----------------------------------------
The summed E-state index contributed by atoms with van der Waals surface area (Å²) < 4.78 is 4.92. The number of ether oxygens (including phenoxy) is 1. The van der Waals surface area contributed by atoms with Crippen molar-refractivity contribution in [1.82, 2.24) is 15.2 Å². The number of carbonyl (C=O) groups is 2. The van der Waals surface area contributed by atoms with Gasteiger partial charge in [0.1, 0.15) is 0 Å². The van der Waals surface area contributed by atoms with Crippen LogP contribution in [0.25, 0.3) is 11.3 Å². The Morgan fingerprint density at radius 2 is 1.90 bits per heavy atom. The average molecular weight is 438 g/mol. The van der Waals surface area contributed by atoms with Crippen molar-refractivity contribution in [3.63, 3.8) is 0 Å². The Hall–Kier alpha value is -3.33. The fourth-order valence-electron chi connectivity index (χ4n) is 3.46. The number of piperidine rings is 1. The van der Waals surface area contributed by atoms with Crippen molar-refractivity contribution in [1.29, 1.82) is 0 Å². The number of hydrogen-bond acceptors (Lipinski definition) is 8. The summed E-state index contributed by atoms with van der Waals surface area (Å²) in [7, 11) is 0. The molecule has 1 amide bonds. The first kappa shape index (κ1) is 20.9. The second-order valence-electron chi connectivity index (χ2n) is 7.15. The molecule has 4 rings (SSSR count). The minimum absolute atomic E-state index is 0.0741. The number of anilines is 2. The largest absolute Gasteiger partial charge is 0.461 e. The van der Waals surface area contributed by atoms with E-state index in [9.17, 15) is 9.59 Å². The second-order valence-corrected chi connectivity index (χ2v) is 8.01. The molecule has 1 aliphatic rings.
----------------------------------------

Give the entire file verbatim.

The summed E-state index contributed by atoms with van der Waals surface area (Å²) < 4.78 is 4.92. The number of ether oxygens (including phenoxy) is 1. The van der Waals surface area contributed by atoms with Crippen molar-refractivity contribution in [1.82, 2.24) is 15.2 Å². The number of carbonyl (C=O) groups is 2. The van der Waals surface area contributed by atoms with Gasteiger partial charge in [0.1, 0.15) is 0 Å². The van der Waals surface area contributed by atoms with Crippen LogP contribution in [0.25, 0.3) is 11.3 Å². The Morgan fingerprint density at radius 2 is 1.90 bits per heavy atom. The average molecular weight is 438 g/mol. The van der Waals surface area contributed by atoms with Crippen molar-refractivity contribution in [3.63, 3.8) is 0 Å². The Hall–Kier alpha value is -3.33. The fourth-order valence-electron chi connectivity index (χ4n) is 3.46. The number of piperidine rings is 1. The van der Waals surface area contributed by atoms with Crippen molar-refractivity contribution in [1.29, 1.82) is 0 Å². The number of hydrogen-bond acceptors (Lipinski definition) is 8. The summed E-state index contributed by atoms with van der Waals surface area (Å²) in [7, 11) is 0. The molecule has 1 amide bonds. The first kappa shape index (κ1) is 20.9. The second-order valence-electron chi connectivity index (χ2n) is 7.15. The molecule has 4 rings (SSSR count). The minimum absolute atomic E-state index is 0.0741. The number of anilines is 2. The largest absolute Gasteiger partial charge is 0.461 e. The van der Waals surface area contributed by atoms with E-state index in [9.17, 15) is 9.59 Å². The second-order valence-corrected chi connectivity index (χ2v) is 8.01. The molecule has 1 aliphatic rings.